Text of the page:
Thanks. Yes, that seems like the best thing.
Interesting read about “Yet We Survive”. You can also see more book titles about Dominica or by Dominicans here
Thanks – I shall check this out. Do let me know if you have any favourites and I’ll add them to the list.
Off top of my head…Pharcel, Unburnable, Black & White Sands, Home Again…
Dear Ann Morgan
I am the publisher (Papillote Press) of Snake King of the Kalinago and am delighted that you came across the book in your a-year-of-reading-the-world project. You ask how the book was put together. As the acknowledgements outlined, Snake King was the work of children from Atkinson Primary School in Dominica (chosen for its closeness to the Kalinago Territory and for its committed head teacher). Teachers from the school were supported through workshops in creative writing before they embarked on working with the children. There was a little editing but essentially these are the words of the children who used their own knowledge of the snake myth and their imaginations to put together this delightful book. As you mentioned, the illustrations first appeared in Yet We Survive: the Kalinago People of Dominica – Our Lives in Words and Pictures.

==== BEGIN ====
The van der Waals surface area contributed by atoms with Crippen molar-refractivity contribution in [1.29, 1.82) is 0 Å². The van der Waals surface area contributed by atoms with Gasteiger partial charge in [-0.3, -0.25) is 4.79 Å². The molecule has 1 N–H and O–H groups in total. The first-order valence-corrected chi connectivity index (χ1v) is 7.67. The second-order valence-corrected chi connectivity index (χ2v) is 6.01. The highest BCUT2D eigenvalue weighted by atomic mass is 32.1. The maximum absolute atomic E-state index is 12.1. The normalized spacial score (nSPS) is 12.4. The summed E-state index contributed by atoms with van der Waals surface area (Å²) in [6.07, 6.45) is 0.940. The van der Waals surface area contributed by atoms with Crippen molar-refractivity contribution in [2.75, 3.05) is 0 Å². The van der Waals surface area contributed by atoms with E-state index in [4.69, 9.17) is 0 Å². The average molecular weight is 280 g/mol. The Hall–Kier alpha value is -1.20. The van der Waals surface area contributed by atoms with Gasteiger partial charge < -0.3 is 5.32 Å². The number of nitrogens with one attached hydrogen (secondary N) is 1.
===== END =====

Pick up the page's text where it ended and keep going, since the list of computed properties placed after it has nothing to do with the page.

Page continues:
By the way, you may have noticed that Papillote Press publishes other books by Dominicans and about Dominica. But thanks so much for your thoughtful blog. Good luck with the big read. Hope you’re enjoying the Caribbean contributions.
Thanks Polly. That’s great to hear. I’ve been curious about how publishers go about putting group works by children together for some time. It’s great to have your insight. I must check out your list for some contemporary adult fiction I can add to the list for visitors to check out. Do let me know any favourites. Best wishes
Sounds like it was an interesting project and an interesting read. I am imagining my class doing something like this when we were in sixth grade. The results don’t look too good in my mind :-).